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Put Down The Remote

Posted: November 05, 2005

By Kevin Forest Moreau, Executive Producer

It's been a long time since my last editorial, and a lot has happened. Some good (I got married) and some bad (Hurricane Katrina decimated my hometown of New Orleans). I've started to write about one or both of those subjects for Shaking Through many times, and each time ultimately concluded that I didn't have anything to say about either subject that fit into the context of this site. Sure, I could have gone the Clemenza route and just talk about whatever came into my head, regardless of whether it had anything to do with the pop-cultural beat that we walk here at Shaking Through. And maybe I will, at some point.

But it seemed important to me that in the midst of all this change and upheaval -- the good and the bad -- some familiarity, some stability, was needed (at least I certainly needed it). So I made the decision that any editorial would stick to tried-and-true Shaking Through territory. And then of course, I couldn't think of anything to editorialize about within those parameters. And so you've had to stare at my Ten Commandments of Classic Rock for almost three months. It's not the first time we've gone so long between editorials, although hopefully it'll be the last.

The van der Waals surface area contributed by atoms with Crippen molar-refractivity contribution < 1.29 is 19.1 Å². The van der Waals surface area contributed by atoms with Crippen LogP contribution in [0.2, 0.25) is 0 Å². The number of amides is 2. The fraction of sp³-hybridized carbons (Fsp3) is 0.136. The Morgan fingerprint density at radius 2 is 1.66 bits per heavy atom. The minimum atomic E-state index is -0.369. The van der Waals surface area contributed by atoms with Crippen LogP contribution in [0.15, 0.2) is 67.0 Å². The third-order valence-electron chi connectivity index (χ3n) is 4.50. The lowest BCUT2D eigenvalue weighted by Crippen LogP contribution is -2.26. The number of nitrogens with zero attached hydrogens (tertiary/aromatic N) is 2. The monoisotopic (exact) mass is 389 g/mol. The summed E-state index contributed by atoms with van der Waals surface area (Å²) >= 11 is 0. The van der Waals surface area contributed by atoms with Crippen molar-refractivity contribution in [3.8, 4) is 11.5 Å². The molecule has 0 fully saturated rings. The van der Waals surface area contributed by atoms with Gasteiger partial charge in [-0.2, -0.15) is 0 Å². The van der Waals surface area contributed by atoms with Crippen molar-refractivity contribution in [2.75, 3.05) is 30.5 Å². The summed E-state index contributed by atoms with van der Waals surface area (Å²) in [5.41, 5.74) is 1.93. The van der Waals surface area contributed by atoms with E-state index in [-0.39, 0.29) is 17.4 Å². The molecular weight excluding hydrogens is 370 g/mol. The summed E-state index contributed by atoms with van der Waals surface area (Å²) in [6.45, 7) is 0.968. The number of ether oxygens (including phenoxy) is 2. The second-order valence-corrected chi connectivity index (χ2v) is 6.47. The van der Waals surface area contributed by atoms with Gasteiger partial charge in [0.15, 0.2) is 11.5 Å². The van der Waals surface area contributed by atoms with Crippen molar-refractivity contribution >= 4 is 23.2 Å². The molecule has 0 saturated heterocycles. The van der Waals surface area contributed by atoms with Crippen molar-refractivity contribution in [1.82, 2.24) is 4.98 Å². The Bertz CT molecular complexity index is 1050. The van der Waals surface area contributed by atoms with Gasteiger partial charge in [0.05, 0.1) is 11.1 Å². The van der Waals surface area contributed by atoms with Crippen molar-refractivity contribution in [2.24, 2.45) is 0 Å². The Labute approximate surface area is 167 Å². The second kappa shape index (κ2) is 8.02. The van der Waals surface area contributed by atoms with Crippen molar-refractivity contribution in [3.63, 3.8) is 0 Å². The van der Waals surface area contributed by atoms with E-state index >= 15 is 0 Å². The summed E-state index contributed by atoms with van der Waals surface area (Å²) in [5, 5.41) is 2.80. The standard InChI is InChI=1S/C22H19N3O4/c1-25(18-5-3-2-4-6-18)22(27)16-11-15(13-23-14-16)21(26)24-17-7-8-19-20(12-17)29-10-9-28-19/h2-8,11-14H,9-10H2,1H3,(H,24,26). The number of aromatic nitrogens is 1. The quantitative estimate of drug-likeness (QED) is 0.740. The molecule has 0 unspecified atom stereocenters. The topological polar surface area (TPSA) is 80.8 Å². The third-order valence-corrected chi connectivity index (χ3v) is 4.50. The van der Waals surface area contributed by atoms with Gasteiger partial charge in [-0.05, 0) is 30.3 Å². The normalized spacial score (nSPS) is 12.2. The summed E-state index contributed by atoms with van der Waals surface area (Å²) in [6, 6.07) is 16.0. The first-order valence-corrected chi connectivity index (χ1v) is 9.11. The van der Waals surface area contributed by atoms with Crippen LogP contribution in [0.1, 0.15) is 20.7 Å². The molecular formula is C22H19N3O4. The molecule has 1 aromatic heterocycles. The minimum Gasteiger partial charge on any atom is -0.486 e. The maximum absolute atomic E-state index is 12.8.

Anyway, I thought I'd dip my toe back into the waters by talking about the movie industry. You may have heard it's in a slump. According to MarketWatch, the industry could ring in less than $9 billion in domestic box-office receipts for the first time since 2001, and box-office revenue is down 6.1% from last year and 3.7% from 2003. Entertainment Weekly has the year at down 6.6% -- almost $500 million – from last year, and painted a pretty gloomy picture in an article in its Nov. 4 edition.

Clearly, something's not working, and there don't appear to be any easy fixes. I'm not a film-industry expert or analyst -- heck, I'm not even a movie-geek blogger -- but I've got a couple of wild-stab-in-the-dark suggestions on how to (possibly) improve things. I'll present one here today, and follow up with another one fairly soon.

This one's pretty obvious: Let's stop with the TV-show remakes already. As fun as it is to imagine how Hollywood might approach future cinematic rehashings of favorite and familiar (and even not so favorite or familiar) TV programs -- heck, we've done it twice on this site, here and here -- it's pretty obvious that Tinseltown is scraping the bottom of the barrel, creatively. If you don't believe me, I've got four words for you: The Dukes of Hazzard. Sure, it was a marketer's dream, but c'mon, it made the original TV series (which wasn't exactly Shakespeare to begin with) seem like 60 Minutes by comparison.

I've got another word for you: Bewitched. The day Nora Ephron and crew announced that they were going to take a Charlie Kaufman-style approach to the show, everyone involved should have thrown in the towel. It stands to reason: If you can't find a way to do something with the original source material -- anything at all, never mind something new or innovative -- then you should just call it a day.